Windows Phone web demo side-by-side: surprisingly similar to the real thing

A new Microsoft mobile site has been making some noise today that allows users of Android and iPhones to test drive the Windows Phone experience with nothing else but their browser. To idea to educate and entice users through an interactive demonstration that can be accessed with just an URL sounds great on paper, but how does it stack up? I decided to put it to the test, next to the real thing.

Testing both on a modded HTC HD2 phone running Android 2.3.7 and simulated iPhone browser via Safari, I’m impressed by just how much of the motion-driven user experience they’re able to replicate with some fancy CSS3 animations.

Side-by-side, most of the screens and functionality is simulated perfectly or extremely close, there were a few subtle differences. For example on the messaging screen in the demo, a picture message shows a preview in the list. On Windows Phone, I’ve never seen MMS messages display a thumbnail, instead it says “Media content in this message”.

Between Android and the iPhone there’s also some differences, notably only iPhone can replicate the tile flipping animation whereas Android only slides (due to a lack of CSS3 support I’d imagine). Incidentally this demo also proves it’s possible to design a Metro-styled yet cross-platform mobile web app.

In conclusion, this is a pretty smart marketing idea which has been executed very well. I’ve included a comprehensive set of side-by-side comparisons below for an afternoon fun game of “spot the difference”.

10 insightful thoughts

  1. And here we have another product simulator. Why don’t they just show the real product in advertising?

    This is so wrong on so many levels. What is the main goal? All the subtle things that make Metro different are lost and potential customers may get the idea that Metro isn’t something special. It’s just a website on a random phone…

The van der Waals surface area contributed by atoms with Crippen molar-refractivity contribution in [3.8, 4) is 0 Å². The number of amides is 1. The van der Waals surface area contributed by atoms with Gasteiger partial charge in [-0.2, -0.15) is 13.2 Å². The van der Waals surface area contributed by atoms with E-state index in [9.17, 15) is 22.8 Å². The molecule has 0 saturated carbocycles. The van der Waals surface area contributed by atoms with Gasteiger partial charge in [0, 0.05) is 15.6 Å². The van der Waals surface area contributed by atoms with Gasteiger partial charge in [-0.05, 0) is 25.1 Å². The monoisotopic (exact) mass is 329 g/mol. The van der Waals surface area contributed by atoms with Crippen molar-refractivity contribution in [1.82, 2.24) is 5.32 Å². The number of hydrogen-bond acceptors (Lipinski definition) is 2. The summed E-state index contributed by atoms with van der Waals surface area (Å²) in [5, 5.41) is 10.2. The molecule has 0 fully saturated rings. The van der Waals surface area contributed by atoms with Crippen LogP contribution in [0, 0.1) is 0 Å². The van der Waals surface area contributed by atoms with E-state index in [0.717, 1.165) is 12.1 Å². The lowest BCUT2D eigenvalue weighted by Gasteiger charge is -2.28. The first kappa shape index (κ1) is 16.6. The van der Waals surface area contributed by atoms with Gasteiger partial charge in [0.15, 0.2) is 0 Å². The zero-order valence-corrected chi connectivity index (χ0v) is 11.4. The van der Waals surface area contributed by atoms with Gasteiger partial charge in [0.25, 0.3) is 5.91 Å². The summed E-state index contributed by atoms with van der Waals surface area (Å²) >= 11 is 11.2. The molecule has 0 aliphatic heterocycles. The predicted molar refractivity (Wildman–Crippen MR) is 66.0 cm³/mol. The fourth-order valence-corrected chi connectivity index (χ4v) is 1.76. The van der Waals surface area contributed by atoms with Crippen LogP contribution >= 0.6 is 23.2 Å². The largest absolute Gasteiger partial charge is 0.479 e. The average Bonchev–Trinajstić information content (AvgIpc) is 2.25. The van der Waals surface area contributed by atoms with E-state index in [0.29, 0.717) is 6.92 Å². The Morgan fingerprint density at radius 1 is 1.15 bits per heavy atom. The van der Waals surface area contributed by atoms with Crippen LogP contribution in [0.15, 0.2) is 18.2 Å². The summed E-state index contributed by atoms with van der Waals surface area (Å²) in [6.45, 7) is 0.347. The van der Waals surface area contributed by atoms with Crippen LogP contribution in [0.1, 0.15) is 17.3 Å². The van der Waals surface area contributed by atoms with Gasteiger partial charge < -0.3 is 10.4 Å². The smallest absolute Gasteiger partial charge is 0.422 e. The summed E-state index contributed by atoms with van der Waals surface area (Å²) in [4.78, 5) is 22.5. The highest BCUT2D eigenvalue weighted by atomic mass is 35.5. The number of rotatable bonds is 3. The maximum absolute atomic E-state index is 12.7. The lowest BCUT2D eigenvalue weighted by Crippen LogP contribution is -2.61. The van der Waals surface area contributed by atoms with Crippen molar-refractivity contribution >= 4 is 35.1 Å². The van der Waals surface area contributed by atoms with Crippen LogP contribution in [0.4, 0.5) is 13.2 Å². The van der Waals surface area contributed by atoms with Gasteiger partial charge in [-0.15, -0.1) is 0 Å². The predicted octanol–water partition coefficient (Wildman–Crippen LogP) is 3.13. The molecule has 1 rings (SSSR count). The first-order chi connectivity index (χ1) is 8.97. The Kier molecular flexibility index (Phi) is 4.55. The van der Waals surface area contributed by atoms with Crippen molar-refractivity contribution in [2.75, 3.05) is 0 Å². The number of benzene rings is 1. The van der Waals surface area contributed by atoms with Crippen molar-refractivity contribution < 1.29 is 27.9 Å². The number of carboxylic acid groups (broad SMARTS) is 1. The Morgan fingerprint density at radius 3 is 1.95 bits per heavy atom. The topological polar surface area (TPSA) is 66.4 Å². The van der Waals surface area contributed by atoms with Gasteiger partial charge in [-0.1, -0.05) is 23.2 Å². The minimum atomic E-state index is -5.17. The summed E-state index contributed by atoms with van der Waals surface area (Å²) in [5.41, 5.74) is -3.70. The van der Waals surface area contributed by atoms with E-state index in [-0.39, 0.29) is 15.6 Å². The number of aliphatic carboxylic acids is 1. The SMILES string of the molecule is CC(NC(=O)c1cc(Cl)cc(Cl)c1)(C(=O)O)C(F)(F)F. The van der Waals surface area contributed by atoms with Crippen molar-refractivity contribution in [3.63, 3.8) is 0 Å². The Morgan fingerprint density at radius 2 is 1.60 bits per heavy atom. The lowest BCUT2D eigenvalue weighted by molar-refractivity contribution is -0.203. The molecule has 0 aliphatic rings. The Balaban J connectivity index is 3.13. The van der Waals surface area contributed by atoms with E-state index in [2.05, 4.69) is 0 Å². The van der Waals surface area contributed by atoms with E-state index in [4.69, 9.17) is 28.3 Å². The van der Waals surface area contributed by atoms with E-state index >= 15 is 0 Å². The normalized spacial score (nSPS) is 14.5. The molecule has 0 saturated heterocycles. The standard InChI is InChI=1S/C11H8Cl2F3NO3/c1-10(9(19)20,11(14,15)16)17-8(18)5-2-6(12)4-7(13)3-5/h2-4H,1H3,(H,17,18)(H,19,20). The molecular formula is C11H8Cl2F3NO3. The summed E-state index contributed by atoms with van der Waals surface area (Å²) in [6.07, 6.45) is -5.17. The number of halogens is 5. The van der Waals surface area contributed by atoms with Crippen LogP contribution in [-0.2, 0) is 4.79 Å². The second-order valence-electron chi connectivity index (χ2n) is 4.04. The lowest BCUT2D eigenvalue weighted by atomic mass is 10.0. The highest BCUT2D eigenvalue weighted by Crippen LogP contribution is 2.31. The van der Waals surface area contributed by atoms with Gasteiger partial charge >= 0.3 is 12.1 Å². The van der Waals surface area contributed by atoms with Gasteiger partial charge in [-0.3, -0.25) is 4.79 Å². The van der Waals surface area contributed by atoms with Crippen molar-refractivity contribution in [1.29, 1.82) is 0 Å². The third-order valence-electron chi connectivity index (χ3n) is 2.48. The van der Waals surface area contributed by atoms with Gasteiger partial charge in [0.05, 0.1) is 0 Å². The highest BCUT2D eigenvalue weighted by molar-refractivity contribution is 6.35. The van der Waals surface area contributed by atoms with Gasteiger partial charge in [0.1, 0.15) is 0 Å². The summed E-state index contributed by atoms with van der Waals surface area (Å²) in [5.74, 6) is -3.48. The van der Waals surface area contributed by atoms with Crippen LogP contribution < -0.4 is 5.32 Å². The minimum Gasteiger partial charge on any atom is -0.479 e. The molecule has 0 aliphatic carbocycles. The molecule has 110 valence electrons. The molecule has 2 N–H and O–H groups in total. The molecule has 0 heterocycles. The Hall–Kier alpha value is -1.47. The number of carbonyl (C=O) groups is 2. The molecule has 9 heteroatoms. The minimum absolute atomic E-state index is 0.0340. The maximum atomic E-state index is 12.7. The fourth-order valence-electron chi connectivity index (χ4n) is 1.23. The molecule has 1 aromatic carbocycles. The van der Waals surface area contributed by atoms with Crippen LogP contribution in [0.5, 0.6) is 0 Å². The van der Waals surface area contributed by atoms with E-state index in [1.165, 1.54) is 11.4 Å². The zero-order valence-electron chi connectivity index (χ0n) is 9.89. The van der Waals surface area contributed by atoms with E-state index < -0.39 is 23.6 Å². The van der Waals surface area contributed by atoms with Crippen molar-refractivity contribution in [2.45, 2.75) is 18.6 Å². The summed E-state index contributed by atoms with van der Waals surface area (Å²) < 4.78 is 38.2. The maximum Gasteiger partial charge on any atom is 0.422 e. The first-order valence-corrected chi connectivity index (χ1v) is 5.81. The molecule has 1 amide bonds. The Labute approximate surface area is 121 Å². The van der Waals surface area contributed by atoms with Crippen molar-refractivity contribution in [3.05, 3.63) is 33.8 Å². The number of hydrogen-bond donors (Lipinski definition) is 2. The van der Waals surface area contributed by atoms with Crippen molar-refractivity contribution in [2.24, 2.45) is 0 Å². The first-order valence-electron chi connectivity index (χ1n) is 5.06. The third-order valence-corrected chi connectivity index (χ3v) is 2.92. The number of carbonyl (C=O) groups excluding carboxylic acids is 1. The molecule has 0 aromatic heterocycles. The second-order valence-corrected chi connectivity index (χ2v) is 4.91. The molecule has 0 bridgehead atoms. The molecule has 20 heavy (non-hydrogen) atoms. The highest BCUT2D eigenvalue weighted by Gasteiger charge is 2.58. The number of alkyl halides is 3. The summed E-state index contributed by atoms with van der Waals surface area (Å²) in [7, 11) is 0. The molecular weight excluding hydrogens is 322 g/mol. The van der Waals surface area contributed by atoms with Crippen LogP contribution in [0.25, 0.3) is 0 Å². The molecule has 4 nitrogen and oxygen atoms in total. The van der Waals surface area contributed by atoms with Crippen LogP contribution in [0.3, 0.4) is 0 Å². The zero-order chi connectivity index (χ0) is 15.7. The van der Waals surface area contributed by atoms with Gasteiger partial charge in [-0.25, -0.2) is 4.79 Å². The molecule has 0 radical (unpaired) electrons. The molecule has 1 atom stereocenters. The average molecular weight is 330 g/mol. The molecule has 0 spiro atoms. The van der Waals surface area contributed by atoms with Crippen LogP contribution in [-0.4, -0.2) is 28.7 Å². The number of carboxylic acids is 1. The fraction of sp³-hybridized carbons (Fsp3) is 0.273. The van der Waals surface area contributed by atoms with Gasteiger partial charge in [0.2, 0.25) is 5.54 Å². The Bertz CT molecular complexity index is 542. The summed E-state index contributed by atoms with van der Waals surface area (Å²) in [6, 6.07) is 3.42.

2. Cool! This helps the people that is thinking about buy a Windows Phone device (me, for exemple)… Is a very legal thing test the interface and experience before acquisition, I like that.. Thanks Microsoft, now I´m sure that I´ll buy an Windows Phone. =D

  3. The interesting thing is if you run this on the iPhone. I stumbled across the demo reading my rss feeds and jumped into it from using an iPhone app. While technically an interesting exercise I am not entirely sure this will really win over any iPhone users.

    The demo works well and shows of the basic feel of Windows Phone 7. BUT I also finally managed to pin point what it is that always has somewhat irked me about the Metro interface. Compared to iPhone apps that use the native iPhone design metaphor I always feel like I am somewhat lost and wondering what else there is in each app. I think it’s the endless side scroll with cut off text that doesn’t work for me. You never really know where you are in the app and have no broad visibility of all the feature in each app. I am not very good at explaining this… but Edward Tufte has done a much better job of describing this: http://www.edwardtufte.com/bboard/q-and-a-fetch-msg?msg_id=0003cy&topic_id=1&topic=Ask+E.T.

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